True Spiritual Leadership
This is a synopsis, or quick review, of the sermon for August 14, 2022. I am only hitting the highlights of the message, not reproducing the entire sermon.
Last time we were together we met Ezra, who first shows up in the 7th chapter of his book. Ezra is arriving in Jerusalem 81 years after Zerubbabel. He is a descendant of the ancient High Priests, well taught in the OT Scriptures, and is called a “Scribe.” This is a major shift in leadership for Judaism. Under Moses the Israelites were led by Priests and Judges. In Samuel’s day that changes to prophets and kings. From now on it would be “scribes” or teachers and governors (appointed by foreign governments).
Ezra stands at a pivotable point in Jewish history and culture. He ushers in a new era where there will be no new “direct revelations” to God’s people until the arrival of the Messiah. The scribes would study the “Law of Moses” (all the OT) and apply it to their current situations in new and unique circumstances. Exactly how they will do that will be discussed more later in the book.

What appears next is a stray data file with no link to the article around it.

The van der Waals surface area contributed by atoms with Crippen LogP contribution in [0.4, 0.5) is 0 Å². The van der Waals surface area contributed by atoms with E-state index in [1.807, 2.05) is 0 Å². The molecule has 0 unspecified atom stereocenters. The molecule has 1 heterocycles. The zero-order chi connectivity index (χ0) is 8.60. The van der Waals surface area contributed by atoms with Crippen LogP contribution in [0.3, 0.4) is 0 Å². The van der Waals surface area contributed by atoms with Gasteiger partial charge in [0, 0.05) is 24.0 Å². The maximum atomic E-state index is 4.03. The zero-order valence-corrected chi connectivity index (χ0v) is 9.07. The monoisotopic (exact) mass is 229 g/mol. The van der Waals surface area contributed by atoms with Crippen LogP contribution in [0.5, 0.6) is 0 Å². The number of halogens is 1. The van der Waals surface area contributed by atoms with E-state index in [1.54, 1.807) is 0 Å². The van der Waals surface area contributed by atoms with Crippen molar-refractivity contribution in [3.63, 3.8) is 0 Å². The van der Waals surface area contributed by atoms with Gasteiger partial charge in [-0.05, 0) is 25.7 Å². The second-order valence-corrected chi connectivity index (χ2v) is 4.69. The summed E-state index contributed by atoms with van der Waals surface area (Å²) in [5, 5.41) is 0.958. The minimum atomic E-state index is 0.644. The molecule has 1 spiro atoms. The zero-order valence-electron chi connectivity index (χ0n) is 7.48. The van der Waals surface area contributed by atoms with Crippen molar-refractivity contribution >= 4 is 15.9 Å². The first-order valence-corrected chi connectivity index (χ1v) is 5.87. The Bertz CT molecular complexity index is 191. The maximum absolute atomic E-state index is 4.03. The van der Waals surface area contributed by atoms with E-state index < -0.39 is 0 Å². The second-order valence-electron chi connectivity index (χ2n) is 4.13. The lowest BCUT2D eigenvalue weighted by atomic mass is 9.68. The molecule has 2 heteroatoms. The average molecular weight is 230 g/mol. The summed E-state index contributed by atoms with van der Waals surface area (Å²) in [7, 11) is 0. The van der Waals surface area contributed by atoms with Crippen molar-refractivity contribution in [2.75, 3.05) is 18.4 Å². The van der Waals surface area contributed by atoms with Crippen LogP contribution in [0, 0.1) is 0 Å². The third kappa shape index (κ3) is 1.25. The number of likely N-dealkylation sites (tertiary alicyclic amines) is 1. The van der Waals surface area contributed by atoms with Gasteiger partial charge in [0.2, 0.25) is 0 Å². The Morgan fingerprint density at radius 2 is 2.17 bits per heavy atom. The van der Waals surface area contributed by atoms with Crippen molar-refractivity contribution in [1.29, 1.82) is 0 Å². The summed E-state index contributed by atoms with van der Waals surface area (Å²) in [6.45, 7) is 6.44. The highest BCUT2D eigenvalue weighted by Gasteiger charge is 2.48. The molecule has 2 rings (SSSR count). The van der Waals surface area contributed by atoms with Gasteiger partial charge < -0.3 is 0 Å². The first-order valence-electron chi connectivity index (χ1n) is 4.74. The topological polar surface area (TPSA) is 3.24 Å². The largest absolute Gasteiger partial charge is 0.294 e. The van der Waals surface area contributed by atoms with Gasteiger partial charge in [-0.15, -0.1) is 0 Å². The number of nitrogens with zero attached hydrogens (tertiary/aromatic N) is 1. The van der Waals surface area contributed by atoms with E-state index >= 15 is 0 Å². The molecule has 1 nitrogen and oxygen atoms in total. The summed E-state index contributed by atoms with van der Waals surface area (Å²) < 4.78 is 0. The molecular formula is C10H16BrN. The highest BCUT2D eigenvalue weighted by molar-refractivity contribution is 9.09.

What we see in chapter 8 of the book Ezra, is how Ezra goes about in leading God’s people into the future, while still anchoring the lives of the saints in the ancient truths and rituals of the “Law of Moses.” As of this point in history, all the OT is complete except for Nehemiah and Malachi. No new revelations would come until the angel Gabriel tells of the birth of John the Baptist to Zachariah, John’s father. That is 400 years later. For us, this is the length of time between the Pilgrim’s landing in 1620 and our lives today, 400 years. A lot has changed in that time. The Bible truths need to be applied to each change.